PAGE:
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China’s amateur investors are betting big time on a boost to Russian trade

China’s amateur investors are betting big time on a boost to Russian trade

Chinese retail investors are snapping up stocks with even the slightest link to trade with Russia, as they bet on closer economic ties between the two countries following unprecedented Western sanctions on Moscow.

From shipping firms to port operators, shares of more than a dozen Chinese companies that have trade links with Russia, or are close to its borders, have soared in the past week, even though some of them have warned investors that their stock is overvalued.

Russian assets have become toxic for many Western investors, who see no reason to expose themselves to a pariah economy that could be crushed by sanctions. And analysts have said that the upside to China-Russia trade will be limited by Beijing’s need to protect existing business ties with the West.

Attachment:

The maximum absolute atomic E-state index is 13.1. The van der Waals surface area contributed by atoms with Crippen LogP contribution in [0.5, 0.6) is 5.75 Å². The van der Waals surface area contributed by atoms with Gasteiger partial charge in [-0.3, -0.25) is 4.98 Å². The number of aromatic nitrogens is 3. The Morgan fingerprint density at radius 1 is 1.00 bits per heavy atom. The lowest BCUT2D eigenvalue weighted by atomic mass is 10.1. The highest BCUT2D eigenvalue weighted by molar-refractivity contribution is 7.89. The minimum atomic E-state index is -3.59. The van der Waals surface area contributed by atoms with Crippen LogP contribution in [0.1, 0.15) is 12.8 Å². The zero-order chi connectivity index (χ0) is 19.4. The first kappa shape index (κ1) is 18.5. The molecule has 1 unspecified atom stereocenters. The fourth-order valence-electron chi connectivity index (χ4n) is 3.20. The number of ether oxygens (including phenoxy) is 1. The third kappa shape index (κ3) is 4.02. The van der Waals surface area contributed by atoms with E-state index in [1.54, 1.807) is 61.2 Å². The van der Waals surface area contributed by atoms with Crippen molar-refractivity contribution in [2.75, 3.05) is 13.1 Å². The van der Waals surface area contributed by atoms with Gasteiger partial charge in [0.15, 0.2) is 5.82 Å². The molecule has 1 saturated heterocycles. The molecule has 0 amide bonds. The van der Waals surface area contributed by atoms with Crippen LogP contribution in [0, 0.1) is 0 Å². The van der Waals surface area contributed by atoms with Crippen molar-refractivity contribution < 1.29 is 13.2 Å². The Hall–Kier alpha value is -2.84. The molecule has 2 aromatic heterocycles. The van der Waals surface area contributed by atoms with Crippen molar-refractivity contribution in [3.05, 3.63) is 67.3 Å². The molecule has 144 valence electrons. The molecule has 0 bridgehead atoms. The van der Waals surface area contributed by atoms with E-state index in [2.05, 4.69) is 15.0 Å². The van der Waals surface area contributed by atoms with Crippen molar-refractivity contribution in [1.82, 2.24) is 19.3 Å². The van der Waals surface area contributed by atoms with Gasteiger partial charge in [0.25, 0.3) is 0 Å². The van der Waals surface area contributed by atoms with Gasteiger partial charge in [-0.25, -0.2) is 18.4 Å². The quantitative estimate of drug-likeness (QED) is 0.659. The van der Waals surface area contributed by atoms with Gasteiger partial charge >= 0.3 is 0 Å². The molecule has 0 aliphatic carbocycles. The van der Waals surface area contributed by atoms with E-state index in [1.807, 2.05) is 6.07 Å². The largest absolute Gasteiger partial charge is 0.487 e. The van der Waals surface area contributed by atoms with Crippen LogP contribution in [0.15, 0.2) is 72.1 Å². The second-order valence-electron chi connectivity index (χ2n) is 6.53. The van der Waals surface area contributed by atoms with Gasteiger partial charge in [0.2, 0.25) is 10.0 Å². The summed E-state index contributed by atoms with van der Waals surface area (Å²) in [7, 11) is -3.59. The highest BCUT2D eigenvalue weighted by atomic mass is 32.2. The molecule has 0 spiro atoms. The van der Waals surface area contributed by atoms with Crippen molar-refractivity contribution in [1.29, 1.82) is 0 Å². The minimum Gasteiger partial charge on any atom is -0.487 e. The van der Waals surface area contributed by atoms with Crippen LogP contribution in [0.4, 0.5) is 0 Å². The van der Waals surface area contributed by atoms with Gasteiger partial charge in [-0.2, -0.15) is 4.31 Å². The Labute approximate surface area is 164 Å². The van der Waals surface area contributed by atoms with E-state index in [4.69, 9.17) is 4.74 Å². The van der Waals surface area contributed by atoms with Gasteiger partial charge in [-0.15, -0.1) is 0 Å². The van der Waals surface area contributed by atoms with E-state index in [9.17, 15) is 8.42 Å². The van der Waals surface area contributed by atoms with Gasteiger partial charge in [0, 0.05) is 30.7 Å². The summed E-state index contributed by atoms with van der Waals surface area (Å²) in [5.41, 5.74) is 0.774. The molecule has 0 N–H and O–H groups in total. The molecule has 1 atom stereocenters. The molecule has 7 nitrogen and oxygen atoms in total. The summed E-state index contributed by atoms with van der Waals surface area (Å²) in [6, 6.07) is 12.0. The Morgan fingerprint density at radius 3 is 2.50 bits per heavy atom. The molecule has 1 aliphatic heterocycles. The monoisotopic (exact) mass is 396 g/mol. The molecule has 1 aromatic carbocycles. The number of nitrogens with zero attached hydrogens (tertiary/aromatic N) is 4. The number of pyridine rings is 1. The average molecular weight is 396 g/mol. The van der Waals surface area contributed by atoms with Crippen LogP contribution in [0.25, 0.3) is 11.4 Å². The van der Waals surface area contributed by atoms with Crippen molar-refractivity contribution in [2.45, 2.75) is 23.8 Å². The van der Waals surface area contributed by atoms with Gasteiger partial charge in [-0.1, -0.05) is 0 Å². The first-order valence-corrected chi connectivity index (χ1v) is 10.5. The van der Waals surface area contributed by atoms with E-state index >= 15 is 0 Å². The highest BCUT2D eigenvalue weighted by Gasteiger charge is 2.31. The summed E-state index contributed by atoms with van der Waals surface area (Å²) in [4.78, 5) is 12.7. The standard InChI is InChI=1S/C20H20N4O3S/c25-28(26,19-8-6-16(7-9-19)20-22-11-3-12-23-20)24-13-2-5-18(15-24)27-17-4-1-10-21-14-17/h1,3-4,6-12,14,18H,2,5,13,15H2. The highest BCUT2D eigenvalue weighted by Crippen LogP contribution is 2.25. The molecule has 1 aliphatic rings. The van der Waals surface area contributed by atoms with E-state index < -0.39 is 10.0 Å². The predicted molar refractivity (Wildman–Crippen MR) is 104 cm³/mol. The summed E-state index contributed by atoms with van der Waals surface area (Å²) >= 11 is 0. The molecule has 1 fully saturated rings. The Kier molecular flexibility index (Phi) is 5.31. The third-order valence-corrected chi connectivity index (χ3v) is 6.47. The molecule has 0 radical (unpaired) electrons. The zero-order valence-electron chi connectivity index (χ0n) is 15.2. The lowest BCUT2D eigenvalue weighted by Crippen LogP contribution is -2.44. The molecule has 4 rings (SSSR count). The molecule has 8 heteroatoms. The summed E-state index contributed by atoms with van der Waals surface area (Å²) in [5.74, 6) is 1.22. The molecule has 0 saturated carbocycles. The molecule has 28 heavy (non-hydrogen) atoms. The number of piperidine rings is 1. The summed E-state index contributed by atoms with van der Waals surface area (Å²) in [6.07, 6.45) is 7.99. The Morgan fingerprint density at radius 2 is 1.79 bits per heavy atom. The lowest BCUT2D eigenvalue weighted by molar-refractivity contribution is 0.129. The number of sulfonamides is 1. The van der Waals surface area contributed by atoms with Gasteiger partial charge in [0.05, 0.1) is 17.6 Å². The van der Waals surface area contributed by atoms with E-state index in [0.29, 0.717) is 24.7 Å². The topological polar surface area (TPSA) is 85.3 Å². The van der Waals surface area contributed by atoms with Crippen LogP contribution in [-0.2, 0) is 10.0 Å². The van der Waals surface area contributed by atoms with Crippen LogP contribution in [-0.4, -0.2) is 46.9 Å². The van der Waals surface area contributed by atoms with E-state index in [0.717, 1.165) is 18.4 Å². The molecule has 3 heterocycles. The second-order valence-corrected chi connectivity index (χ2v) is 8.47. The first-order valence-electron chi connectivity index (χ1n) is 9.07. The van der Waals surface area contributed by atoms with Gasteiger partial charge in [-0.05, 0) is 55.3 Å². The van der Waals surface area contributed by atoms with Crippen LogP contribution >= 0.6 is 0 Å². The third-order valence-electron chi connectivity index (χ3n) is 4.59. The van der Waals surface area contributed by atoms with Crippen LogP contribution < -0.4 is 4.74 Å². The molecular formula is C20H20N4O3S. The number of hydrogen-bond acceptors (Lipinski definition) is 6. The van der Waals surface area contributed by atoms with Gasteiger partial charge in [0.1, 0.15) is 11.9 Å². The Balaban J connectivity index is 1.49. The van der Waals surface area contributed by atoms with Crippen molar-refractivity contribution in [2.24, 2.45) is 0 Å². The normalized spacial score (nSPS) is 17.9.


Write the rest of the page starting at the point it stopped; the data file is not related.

That isn’t deterring China’s ranks of small investors. Earlier this week, shares in Jinzhou Port, China’s most northerly seaport with direct shipping routes to Russia, had shot up 94% on the Shanghai Stock Exchange since Feb. 24, when Russia invaded Ukraine. Stocks in China are allowed to rise or fall by as much as 10% in daily trading. That means the port operator’s shares had risen by almost the daily limit for seven straight sessions.

Jinzhou Port has warned investors repeatedly that its share price is too volatile and its valuation “too high” compared with peers.

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